The institute sponsors public and educational programs in bipartisan civic education and leadership training; it has seminar and meeting rooms, broadcast facilities and exhibits on Dole’s life and career as well as on specific historical or political topics. Features of the limestone structure include a reflecting pool, two large stained-glass windows and a Memory Wall of photos of Kansas war veterans, the central Hansen Hall and the Simons Family Media Center.
1345 Louisiana St. 66044
3 floors, basement
This hall houses 48 women in 12 bedroom/study area suites. It opened in 1954 and was largely funded by the gift of Burt Chronister of Kansas City, Kan., in memory of his wife, Ava Douthart Chronister, a 1901 graduate, and her sister Lela Douthart, an 1899 alumna. The architect was Raymond Coolidge.
Douthart was built on the site of the original chancellor’s residence, designed by Kansas City architect Henry van Brunt, who also designed Spooner Library. After “The Outlook” became the chancellor’s residence in 1939, the home became a scholarship hall, first for men and then for women, and was named for longtime languages professor William H. Carruth. In 1953, the building was declared structurally unsound and demolished.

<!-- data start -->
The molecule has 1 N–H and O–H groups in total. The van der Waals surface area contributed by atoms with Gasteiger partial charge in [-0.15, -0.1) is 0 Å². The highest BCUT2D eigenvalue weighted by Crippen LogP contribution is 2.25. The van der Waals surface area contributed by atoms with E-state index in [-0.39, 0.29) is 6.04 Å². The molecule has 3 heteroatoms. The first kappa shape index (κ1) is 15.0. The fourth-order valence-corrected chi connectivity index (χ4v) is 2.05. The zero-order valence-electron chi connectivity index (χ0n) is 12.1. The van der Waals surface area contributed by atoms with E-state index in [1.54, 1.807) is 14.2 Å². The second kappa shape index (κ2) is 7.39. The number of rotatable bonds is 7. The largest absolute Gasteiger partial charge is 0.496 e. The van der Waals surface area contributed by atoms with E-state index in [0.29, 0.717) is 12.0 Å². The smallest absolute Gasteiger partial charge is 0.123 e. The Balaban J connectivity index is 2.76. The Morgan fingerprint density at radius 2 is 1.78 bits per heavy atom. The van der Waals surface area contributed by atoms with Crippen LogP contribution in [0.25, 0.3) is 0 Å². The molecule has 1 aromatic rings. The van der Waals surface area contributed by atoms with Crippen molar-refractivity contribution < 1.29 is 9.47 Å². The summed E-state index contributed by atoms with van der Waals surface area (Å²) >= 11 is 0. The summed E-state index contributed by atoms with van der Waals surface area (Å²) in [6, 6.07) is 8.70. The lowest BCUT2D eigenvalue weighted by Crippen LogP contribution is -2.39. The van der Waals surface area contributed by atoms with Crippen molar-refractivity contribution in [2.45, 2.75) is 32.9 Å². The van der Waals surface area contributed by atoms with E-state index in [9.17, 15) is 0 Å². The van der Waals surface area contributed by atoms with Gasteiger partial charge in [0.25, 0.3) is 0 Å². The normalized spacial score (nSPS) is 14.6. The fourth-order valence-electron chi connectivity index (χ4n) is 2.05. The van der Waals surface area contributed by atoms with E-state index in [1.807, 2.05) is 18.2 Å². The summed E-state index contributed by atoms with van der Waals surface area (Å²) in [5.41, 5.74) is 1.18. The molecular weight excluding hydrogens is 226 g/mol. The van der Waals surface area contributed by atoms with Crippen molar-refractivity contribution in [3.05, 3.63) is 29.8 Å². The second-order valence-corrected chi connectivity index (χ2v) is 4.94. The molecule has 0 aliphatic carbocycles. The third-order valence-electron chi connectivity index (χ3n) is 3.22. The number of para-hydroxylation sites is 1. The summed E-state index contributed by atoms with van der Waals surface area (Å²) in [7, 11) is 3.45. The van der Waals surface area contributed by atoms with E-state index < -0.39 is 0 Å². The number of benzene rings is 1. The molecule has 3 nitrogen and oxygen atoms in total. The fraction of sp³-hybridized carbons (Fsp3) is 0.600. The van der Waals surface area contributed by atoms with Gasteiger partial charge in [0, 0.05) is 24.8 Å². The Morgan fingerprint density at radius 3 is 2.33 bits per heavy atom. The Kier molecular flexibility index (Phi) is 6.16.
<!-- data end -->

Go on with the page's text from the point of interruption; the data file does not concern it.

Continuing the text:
See also: Spooner Hall; Chancellor’s residence; Carruth-O’Leary Hall
Museum of Natural History and Biodiversity Research Center
1345 Jayhawk Blvd. 66045
One of KU’s signature buildings, Dyche Hall was built as the Museum of Natural History in 1901-02 to a design by Kansas City architects Walter C. Root and George W. Siemens; they used the Venetian Romanesque style characteristic of southern European churches of 1050-1200. The limestone building, distinguished by a steep-roofed tower, arched doorway and elaborate stone ornamentations of natural and fantastic animals and plants, was listed on the National Register of Historic Places in 1974.
After his death the building was named for Lewis Lindsay Dyche (1857-1915). Its first purpose was to house the famous Panorama of North America Mammals he created for the Kansas Pavilion at the 1893 World’s Columbian Exposition in Chicago. Dyche helped design the main-floor diorama that still displays part of the collection he began while a protégé of natural history professor Francis H. Snow in the 1880s. Dyche began teaching while a KU undergraduate, earned two bachelor’s and two master’s degrees and was professor and chair of zoology and taxidermy and curator of birds and mammals. He continued collecting on expeditions throughout North America and in Greenland and the Arctic.
Included in the 1893 exposition panorama was the stuffed and mounted body of Comanche, the only survivor of the U.S. Cavalry force at the Battle of the Little Bighorn in June 1876. After the horse’s death at Fort Riley in 1891, Dyche was asked to preserve it; it has remained in the museum and in 2005 was moved to a new fifth-floor climate-controlled exhibit space.
The building was closed from November 1932 to June 1941 for substantial restoration and was enlarged in 1963 and 1996.
It houses the Biodiversity Institute and the Natural History Museum and divisions including botany, entomology, herpetology, ichthyology, informatics, vertebrate paleontology, mammalogy and ornithology. The entomological collections from Snow Hall have been moved here.